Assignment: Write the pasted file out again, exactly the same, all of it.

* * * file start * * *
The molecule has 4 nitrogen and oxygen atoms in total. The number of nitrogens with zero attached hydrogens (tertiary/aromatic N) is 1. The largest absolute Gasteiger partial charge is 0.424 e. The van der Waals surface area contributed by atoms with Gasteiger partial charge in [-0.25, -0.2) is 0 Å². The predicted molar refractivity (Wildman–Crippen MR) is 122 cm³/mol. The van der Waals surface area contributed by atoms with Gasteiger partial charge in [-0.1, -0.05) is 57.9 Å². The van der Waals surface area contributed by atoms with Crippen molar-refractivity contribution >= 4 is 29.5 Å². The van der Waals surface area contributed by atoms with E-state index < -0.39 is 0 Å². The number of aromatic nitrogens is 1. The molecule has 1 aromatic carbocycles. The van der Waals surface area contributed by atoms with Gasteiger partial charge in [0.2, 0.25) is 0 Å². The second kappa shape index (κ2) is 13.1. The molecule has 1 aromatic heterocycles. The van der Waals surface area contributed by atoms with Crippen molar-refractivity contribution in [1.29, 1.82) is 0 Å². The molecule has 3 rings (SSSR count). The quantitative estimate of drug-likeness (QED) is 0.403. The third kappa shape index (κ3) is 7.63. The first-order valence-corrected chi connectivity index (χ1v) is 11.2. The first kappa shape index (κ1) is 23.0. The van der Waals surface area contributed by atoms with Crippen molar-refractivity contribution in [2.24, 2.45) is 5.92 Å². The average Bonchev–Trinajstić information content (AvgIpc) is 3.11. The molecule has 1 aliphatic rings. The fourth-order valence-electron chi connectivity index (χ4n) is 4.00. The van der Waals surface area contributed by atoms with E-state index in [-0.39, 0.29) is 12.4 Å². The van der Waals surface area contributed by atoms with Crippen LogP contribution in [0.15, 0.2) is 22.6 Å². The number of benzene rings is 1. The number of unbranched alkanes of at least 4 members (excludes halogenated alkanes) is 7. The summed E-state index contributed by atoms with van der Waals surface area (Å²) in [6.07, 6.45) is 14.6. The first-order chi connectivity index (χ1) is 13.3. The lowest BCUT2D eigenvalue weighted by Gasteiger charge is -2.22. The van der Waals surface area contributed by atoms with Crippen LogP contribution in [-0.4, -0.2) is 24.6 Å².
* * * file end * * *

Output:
The molecule has 4 nitrogen and oxygen atoms in total. The number of nitrogens with zero attached hydrogens (tertiary/aromatic N) is 1. The largest absolute Gasteiger partial charge is 0.424 e. The van der Waals surface area contributed by atoms with Gasteiger partial charge in [-0.25, -0.2) is 0 Å². The predicted molar refractivity (Wildman–Crippen MR) is 122 cm³/mol. The van der Waals surface area contributed by atoms with Gasteiger partial charge in [-0.1, -0.05) is 57.9 Å². The van der Waals surface area contributed by atoms with Crippen molar-refractivity contribution >= 4 is 29.5 Å². The van der Waals surface area contributed by atoms with E-state index < -0.39 is 0 Å². The number of aromatic nitrogens is 1. The molecule has 1 aromatic carbocycles. The van der Waals surface area contributed by atoms with Gasteiger partial charge in [0.2, 0.25) is 0 Å². The second kappa shape index (κ2) is 13.1. The molecule has 1 aromatic heterocycles. The van der Waals surface area contributed by atoms with Crippen molar-refractivity contribution in [1.29, 1.82) is 0 Å². The molecule has 3 rings (SSSR count). The quantitative estimate of drug-likeness (QED) is 0.403. The third kappa shape index (κ3) is 7.63. The first-order valence-corrected chi connectivity index (χ1v) is 11.2. The first kappa shape index (κ1) is 23.0. The van der Waals surface area contributed by atoms with Crippen molar-refractivity contribution in [2.24, 2.45) is 5.92 Å². The average Bonchev–Trinajstić information content (AvgIpc) is 3.11. The molecule has 1 aliphatic rings. The fourth-order valence-electron chi connectivity index (χ4n) is 4.00. The van der Waals surface area contributed by atoms with E-state index in [-0.39, 0.29) is 12.4 Å². The van der Waals surface area contributed by atoms with Crippen LogP contribution in [0.15, 0.2) is 22.6 Å². The number of benzene rings is 1. The number of unbranched alkanes of at least 4 members (excludes halogenated alkanes) is 7. The summed E-state index contributed by atoms with van der Waals surface area (Å²) in [6.07, 6.45) is 14.6. The first-order chi connectivity index (χ1) is 13.3. The lowest BCUT2D eigenvalue weighted by Gasteiger charge is -2.22. The van der Waals surface area contributed by atoms with Crippen LogP contribution in [-0.4, -0.2) is 24.6 Å².